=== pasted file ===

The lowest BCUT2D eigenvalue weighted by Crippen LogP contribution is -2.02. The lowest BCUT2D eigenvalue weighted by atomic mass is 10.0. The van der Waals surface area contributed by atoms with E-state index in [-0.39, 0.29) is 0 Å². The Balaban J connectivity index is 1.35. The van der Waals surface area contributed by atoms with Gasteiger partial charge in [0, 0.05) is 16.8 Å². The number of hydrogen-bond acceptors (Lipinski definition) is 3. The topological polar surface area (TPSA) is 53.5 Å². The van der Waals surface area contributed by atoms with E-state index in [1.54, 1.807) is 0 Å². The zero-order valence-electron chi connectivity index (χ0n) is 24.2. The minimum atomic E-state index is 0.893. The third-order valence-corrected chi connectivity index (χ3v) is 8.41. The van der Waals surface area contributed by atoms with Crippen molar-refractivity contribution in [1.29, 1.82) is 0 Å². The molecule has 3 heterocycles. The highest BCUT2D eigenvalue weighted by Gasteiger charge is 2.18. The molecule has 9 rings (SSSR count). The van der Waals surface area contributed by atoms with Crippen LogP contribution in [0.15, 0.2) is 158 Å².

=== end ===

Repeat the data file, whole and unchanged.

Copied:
The lowest BCUT2D eigenvalue weighted by Crippen LogP contribution is -2.02. The lowest BCUT2D eigenvalue weighted by atomic mass is 10.0. The van der Waals surface area contributed by atoms with E-state index in [-0.39, 0.29) is 0 Å². The Balaban J connectivity index is 1.35. The van der Waals surface area contributed by atoms with Gasteiger partial charge in [0, 0.05) is 16.8 Å². The number of hydrogen-bond acceptors (Lipinski definition) is 3. The topological polar surface area (TPSA) is 53.5 Å². The van der Waals surface area contributed by atoms with E-state index in [1.54, 1.807) is 0 Å². The zero-order valence-electron chi connectivity index (χ0n) is 24.2. The minimum atomic E-state index is 0.893. The third-order valence-corrected chi connectivity index (χ3v) is 8.41. The van der Waals surface area contributed by atoms with Crippen molar-refractivity contribution in [1.29, 1.82) is 0 Å². The molecule has 3 heterocycles. The highest BCUT2D eigenvalue weighted by Gasteiger charge is 2.18. The molecule has 9 rings (SSSR count). The van der Waals surface area contributed by atoms with Crippen LogP contribution in [0.15, 0.2) is 158 Å².